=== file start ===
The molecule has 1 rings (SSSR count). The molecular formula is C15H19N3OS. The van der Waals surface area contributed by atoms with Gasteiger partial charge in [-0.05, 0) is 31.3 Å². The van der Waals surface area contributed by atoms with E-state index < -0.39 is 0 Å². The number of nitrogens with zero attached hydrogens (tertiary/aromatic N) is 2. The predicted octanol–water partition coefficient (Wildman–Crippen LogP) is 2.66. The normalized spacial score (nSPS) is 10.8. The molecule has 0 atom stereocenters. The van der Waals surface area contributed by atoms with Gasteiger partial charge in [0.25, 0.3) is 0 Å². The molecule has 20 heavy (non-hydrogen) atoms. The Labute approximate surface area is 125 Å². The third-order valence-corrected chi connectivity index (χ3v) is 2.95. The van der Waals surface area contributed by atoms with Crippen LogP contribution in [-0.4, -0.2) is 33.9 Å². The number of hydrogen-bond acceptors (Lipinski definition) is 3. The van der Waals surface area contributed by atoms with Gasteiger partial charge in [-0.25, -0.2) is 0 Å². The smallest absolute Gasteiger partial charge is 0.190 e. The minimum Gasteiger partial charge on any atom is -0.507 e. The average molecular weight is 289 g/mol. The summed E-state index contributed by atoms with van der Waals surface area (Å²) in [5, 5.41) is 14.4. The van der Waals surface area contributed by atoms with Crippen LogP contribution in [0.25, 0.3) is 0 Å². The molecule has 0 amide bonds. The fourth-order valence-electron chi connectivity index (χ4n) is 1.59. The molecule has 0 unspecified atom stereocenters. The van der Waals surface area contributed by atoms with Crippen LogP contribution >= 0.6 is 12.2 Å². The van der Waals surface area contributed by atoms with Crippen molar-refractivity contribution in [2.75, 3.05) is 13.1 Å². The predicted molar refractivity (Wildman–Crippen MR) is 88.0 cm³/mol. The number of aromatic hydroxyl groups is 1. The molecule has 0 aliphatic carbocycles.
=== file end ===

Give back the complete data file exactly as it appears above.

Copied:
The molecule has 1 rings (SSSR count). The molecular formula is C15H19N3OS. The van der Waals surface area contributed by atoms with Gasteiger partial charge in [-0.05, 0) is 31.3 Å². The van der Waals surface area contributed by atoms with E-state index < -0.39 is 0 Å². The number of nitrogens with zero attached hydrogens (tertiary/aromatic N) is 2. The predicted octanol–water partition coefficient (Wildman–Crippen LogP) is 2.66. The normalized spacial score (nSPS) is 10.8. The molecule has 0 atom stereocenters. The van der Waals surface area contributed by atoms with Gasteiger partial charge in [0.25, 0.3) is 0 Å². The molecule has 20 heavy (non-hydrogen) atoms. The Labute approximate surface area is 125 Å². The third-order valence-corrected chi connectivity index (χ3v) is 2.95. The van der Waals surface area contributed by atoms with Crippen LogP contribution in [-0.4, -0.2) is 33.9 Å². The number of hydrogen-bond acceptors (Lipinski definition) is 3. The van der Waals surface area contributed by atoms with Gasteiger partial charge in [-0.25, -0.2) is 0 Å². The smallest absolute Gasteiger partial charge is 0.190 e. The minimum Gasteiger partial charge on any atom is -0.507 e. The average molecular weight is 289 g/mol. The summed E-state index contributed by atoms with van der Waals surface area (Å²) in [5, 5.41) is 14.4. The van der Waals surface area contributed by atoms with Crippen LogP contribution in [0.25, 0.3) is 0 Å². The molecule has 0 amide bonds. The fourth-order valence-electron chi connectivity index (χ4n) is 1.59. The molecule has 0 unspecified atom stereocenters. The van der Waals surface area contributed by atoms with Crippen LogP contribution >= 0.6 is 12.2 Å². The van der Waals surface area contributed by atoms with Crippen molar-refractivity contribution in [2.75, 3.05) is 13.1 Å². The predicted molar refractivity (Wildman–Crippen MR) is 88.0 cm³/mol. The number of aromatic hydroxyl groups is 1. The molecule has 0 aliphatic carbocycles.